mexican mural

Happy Mexican Independence Day!

Published on September 14, 2023

In celebration of Mexican Independence Day, eATLAS is exploring the history of Chicago’s Mexican community. We have two tours of Pilsen—Frida & Friends: Food & Art in Pilsen is a walking tour of the neighborhood, while Revolutionary Ride (available in English and Spanish) explores the public art in Pilsen and Humboldt Park by bicycle.

By Dave Lifton (@daveeatschicago)

These days Chicago has a thriving, vibrant Mexican community. But unlike many of the other immigrant groups that have settled in the Windy City, the history of Mexicans in Chicago is comparatively recent, and they’ve had a more difficult transition to assimilation.

In the mid-1910s, a combination of political turmoil due to the Mexican Revolution and the need for industrial manpower in World War I led to the first wave of Mexican migration to Chicago. They settled near where they worked, either in South Chicago (steel mills), Back of the Yards (meatpacking), or the Near West Side (railroads). By 1930, the city had 20,000 Mexicans, less than 1 percent of the total population of 3.3 million.

However, during the Great Depression, Mexicans took the brunt of the blame for taking what little work was to be found. This led to repatriation, both enforced and voluntary, and the city’s Mexican population was cut in half by the end of the 1930s. American involvement in World War II again brought the need for more labor, and a series of pacts beginning in 1942 resulted in increased Mexican migration to the U.S. But as the population swelled over the next decade, policies that targeted Chicago’s Mexican community were enacted at both the local and federal level.

On Sept. 16, 1954, Mexican Independence Day, Immigration and Naturalization Service agents began rounding up undocumented Mexicans in Chicago under an operation that used an anti-Mexican slur as its name. A Chicago Tribune article reported that the city sent three planes loaded with Mexican laborers back across the border every week.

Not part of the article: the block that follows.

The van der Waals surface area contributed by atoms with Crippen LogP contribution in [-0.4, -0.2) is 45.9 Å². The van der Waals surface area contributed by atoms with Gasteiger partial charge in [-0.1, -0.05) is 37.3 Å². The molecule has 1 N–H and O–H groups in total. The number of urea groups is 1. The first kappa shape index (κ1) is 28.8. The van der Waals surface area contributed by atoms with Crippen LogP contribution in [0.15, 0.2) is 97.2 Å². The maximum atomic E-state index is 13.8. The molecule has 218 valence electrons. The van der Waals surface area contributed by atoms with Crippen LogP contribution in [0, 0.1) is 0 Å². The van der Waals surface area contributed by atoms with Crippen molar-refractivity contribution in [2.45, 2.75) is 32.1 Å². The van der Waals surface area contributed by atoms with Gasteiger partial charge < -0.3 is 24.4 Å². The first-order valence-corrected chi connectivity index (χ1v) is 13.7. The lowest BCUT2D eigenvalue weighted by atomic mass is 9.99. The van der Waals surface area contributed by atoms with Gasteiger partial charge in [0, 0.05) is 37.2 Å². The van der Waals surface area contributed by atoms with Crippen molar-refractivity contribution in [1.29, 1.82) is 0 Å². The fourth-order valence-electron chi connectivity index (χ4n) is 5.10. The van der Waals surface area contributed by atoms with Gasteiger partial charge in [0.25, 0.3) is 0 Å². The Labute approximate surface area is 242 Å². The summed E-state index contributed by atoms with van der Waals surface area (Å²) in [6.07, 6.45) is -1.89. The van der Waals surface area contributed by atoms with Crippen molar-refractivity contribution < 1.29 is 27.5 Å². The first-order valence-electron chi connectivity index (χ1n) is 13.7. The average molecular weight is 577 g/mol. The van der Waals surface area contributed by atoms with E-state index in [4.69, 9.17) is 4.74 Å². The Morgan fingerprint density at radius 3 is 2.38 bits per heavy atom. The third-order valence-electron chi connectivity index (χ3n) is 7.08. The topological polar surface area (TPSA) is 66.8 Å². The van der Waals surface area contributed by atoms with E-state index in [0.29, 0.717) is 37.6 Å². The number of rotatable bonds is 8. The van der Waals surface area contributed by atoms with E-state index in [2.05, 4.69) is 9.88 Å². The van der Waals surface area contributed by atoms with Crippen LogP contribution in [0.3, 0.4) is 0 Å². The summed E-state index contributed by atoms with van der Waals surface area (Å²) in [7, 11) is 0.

Two years later, the Chicago Land Clearance Commission began a plan to seize and raze a Mexican section of the Near West Side—which had been used for generations as a hub for immigrants thanks to Jane Addams’ Hull-House—to build the University of Illinois – Chicago. Then, Back of the Yards was rezoned to end residential construction to stop more Mexicans from moving in.

This all coincided with the post-war movement to the growing suburbs that became known as “white flight,” which resulted in a glut of affordable housing on the working-class South and West Sides. Those displaced by the construction of UIC moved south to Pilsen, while the Mexican community in Back of the Yards stayed put and extended westward as Chicago’s Mexicans population continue to grow.

In an effort to distinguish itself from North Lawndale, which was rapidly becoming an African American neighborhood, the still-White South Lawndale was rebranded as Little Village in 1964. The new name took hold, but the exodus continued, with Mexicans moving in.

Over the next 20 years, the West and Southwest Sides became predominantly Mexican, with Pilsen and Little Village serving as the cultural anchors. Little Village (“La Villita”) became the “Mexico of the Midwest,” with a two-mile stretch of W. 26th St. becoming its main commercial corridor that is the second highest-grossing street in the city, behind only Michigan Ave.

Pilsen’s commercial streets are similarly filled with shops and restaurants, but it added a political streak, with murals of Latinx pride and self-determination popping up. In 1970, Casa Aztlán opened as a community center that offered everything from art, music, and dance classes to social services and legal advice. Shortly thereafter, local activists fought a plan to extend downtown Chicago through Pilsen in the name of urban renewal. The success revealed how the community had grown since the displacement 15 years earlier, but also that it needed more power to make sure that it wouldn’t happen again. Pilsen has gentrified over the past 20 years, but it remains majority Latinx, and the City Council has taken steps to slow new residential developments in the neighborhood.  

In 1990, an arch was placed above the 3100 block of W. 26th St. Designed by Adrián Lozano, who took inspiration from arches that can be found on missions and haciendas across Mexico, it bears the inscription, “Bienvenidos a Little Village”—“Welcome to Little Village.” The bronze clock atop the arch was a gift from Carlos Salinas de Gortari, then the President of Mexico, during a 1991 visit to Chicago. It was made by Relojes Centenario, the oldest clockmaker in Mexico. The arch was named a Chicago Landmark in January 2022 by unanimous approval from the Commission on Chicago Landmarks.

Today, there are 670,000 people of Mexican descent in Chicago, almost 25 percent of the city’s population, and more than any other city in the U.S. except Los Angeles. Their influence and culture can be felt not just on the West Side, but throughout the city. That even extends to the Magnificent Mile, where the Colores Mexicanos gift shop opened in 2021, with a 10-foot statue of Catrina, a traditional symbol of the Day of the Dead, installed in a planter outside its door a year later.

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